New Feature. I just released a minor feature, a new meme “Dead or Alive?” which breaks down your LibraryThing authors by whether they’re dead, alive or unknown. Check out mine or go to your profile and select “Memes” to find yours.
The information is based on the various authors’ birth and death dates in Common Knowledge. It works pretty much as you suspect. People with death dates are dead. People with birth dates only are alive, unless they’d be over 100. The rest are unknown. The system tracks when you use it, so I can add some statistics on whether your authors are more or less dead than others’ authors.
UPDATE: For clarity, you can change authors by going to their author page and editing in a birth or death date. For now, organizations are identified by being of the gender “n/a.”
“Pride and Prejudice and Zombies — Pride and Prejudice and Zombies features the original text of Jane Austen’s beloved novel with all-new scenes of bone-crunching zombie action. As our story opens, a mysterious plague has fallen upon the quiet English village of Meryton—and the dead are returning to life! Feisty heroine Elizabeth Bennet is determined to wipe out the zombie menace, but she’s soon distracted by the arrival of the haughty and arrogant Mr. Darcy. What ensues is a delightful comedy of manners with plenty of civilized sparring between the two young lovers—and even more violent sparring on the blood-soaked battlefield as Elizabeth wages war against hordes of flesh-eating undead. Complete with 20 illustrations in the style of C. E. Brock (the original illustrator of Pride and Prejudice), this insanely funny expanded edition will introduce Jane Austen’s classic novel to new legions of fans.”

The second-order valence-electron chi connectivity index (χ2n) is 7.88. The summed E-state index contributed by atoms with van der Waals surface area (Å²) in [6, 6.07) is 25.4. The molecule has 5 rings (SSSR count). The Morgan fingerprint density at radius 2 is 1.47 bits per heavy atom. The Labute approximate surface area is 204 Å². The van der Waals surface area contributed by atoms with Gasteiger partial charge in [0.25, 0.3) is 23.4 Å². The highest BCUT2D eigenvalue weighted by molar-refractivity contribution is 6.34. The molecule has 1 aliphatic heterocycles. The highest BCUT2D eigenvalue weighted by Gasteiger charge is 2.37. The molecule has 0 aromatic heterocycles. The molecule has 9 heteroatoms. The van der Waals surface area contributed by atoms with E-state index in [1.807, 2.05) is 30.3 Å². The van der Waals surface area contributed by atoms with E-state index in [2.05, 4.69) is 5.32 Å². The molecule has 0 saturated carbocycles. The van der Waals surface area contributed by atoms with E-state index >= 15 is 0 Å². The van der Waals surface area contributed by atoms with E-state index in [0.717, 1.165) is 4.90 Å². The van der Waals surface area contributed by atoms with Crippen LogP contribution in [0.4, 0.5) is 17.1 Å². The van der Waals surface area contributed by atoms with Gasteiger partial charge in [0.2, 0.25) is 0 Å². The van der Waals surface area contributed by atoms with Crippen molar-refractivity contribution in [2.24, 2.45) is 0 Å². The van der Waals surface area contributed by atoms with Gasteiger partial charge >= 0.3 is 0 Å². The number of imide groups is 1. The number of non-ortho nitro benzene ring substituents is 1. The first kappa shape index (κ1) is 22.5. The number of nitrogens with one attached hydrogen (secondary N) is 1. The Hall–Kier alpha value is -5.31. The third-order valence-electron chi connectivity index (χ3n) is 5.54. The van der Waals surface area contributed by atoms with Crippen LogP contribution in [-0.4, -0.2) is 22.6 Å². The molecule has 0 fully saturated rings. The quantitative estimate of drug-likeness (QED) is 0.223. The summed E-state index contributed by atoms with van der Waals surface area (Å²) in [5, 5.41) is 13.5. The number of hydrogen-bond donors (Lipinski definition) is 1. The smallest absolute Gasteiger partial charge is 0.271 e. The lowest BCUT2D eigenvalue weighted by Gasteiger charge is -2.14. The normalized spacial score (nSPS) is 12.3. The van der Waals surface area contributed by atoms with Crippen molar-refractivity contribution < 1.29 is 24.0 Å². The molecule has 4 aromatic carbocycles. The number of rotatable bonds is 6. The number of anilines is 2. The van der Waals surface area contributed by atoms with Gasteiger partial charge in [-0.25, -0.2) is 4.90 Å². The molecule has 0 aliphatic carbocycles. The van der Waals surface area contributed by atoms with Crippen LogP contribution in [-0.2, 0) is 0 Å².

It’s an amusing idea. Taking on classics from a different vantage point has been done many times—think Wide Sargasso Sea, whose heroine is the “madwoman in the attic” of Jane Eyre. Others have have done prequels and sequels to famous works; at a low-point of my youth I read the entirety of Heathcliff—The return to Wuthering Heights. But has anyone taken the full text of a classic and inserted scenes of an entirely different character? The possibilities are endless. It’s the tragic story of star-crossed lovers set against the backdrop of 16th-century Verona—and an alien invasion! (Working title: Romeo and Juliet and Aliens).*
Another good titles is Jailbait Zombie by Mario Acevedo, picked up by Sonya at the recent American Library Association meeting in Denver. According to Sonya’s friend, another zombie-lover (but not literally), Zombie Jailbait “isn’t as good as the author’s Undead Kama Sutra,” an assessment that brings into high relief the problem with comparatives.
* I’m looking for other good titles. There is, of course, the moving story of two parents locked in a tragic custody battle over their young son—and stalked by a killer from another planet (Kramer versus Kramer versus Predator), but the movie is better known than the book.
UPDATE: A commentor points out All the World’s a Grave by John Reed, piecing together Shakespearian lines into a new play. The granddaddy is Pingres of Halicarnassus’ lost reworking of the Iliad, inserting a pentameter of his own creation between Homer’s hexameters (here). Those aren’t quite what I’m talking about.
Hat-tip to Lux Mentis for Pride and Prejudice and Zombies.